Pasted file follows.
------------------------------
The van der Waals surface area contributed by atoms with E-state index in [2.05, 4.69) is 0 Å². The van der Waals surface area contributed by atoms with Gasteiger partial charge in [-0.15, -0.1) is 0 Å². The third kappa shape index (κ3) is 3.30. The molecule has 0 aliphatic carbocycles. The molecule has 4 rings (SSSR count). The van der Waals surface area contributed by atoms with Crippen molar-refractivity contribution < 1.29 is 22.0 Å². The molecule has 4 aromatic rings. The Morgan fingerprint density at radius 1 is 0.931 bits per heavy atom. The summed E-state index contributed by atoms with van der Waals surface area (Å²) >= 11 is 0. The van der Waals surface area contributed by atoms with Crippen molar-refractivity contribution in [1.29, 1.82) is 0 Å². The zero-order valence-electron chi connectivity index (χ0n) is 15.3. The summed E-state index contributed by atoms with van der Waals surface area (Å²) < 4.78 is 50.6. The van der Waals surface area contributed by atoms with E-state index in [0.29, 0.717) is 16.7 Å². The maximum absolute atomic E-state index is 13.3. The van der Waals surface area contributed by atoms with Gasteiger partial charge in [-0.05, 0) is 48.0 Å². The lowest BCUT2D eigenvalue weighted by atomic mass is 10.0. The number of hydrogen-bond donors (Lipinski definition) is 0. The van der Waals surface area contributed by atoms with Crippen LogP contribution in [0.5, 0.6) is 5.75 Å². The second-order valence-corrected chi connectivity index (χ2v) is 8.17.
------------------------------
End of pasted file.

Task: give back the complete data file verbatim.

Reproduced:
The van der Waals surface area contributed by atoms with E-state index in [2.05, 4.69) is 0 Å². The van der Waals surface area contributed by atoms with Gasteiger partial charge in [-0.15, -0.1) is 0 Å². The third kappa shape index (κ3) is 3.30. The molecule has 0 aliphatic carbocycles. The molecule has 4 rings (SSSR count). The van der Waals surface area contributed by atoms with Crippen molar-refractivity contribution < 1.29 is 22.0 Å². The molecule has 4 aromatic rings. The Morgan fingerprint density at radius 1 is 0.931 bits per heavy atom. The summed E-state index contributed by atoms with van der Waals surface area (Å²) >= 11 is 0. The van der Waals surface area contributed by atoms with Crippen molar-refractivity contribution in [1.29, 1.82) is 0 Å². The zero-order valence-electron chi connectivity index (χ0n) is 15.3. The summed E-state index contributed by atoms with van der Waals surface area (Å²) < 4.78 is 50.6. The van der Waals surface area contributed by atoms with E-state index in [0.29, 0.717) is 16.7 Å². The maximum absolute atomic E-state index is 13.3. The van der Waals surface area contributed by atoms with Gasteiger partial charge in [-0.05, 0) is 48.0 Å². The lowest BCUT2D eigenvalue weighted by atomic mass is 10.0. The number of hydrogen-bond donors (Lipinski definition) is 0. The van der Waals surface area contributed by atoms with Crippen LogP contribution in [0.5, 0.6) is 5.75 Å². The second-order valence-corrected chi connectivity index (χ2v) is 8.17.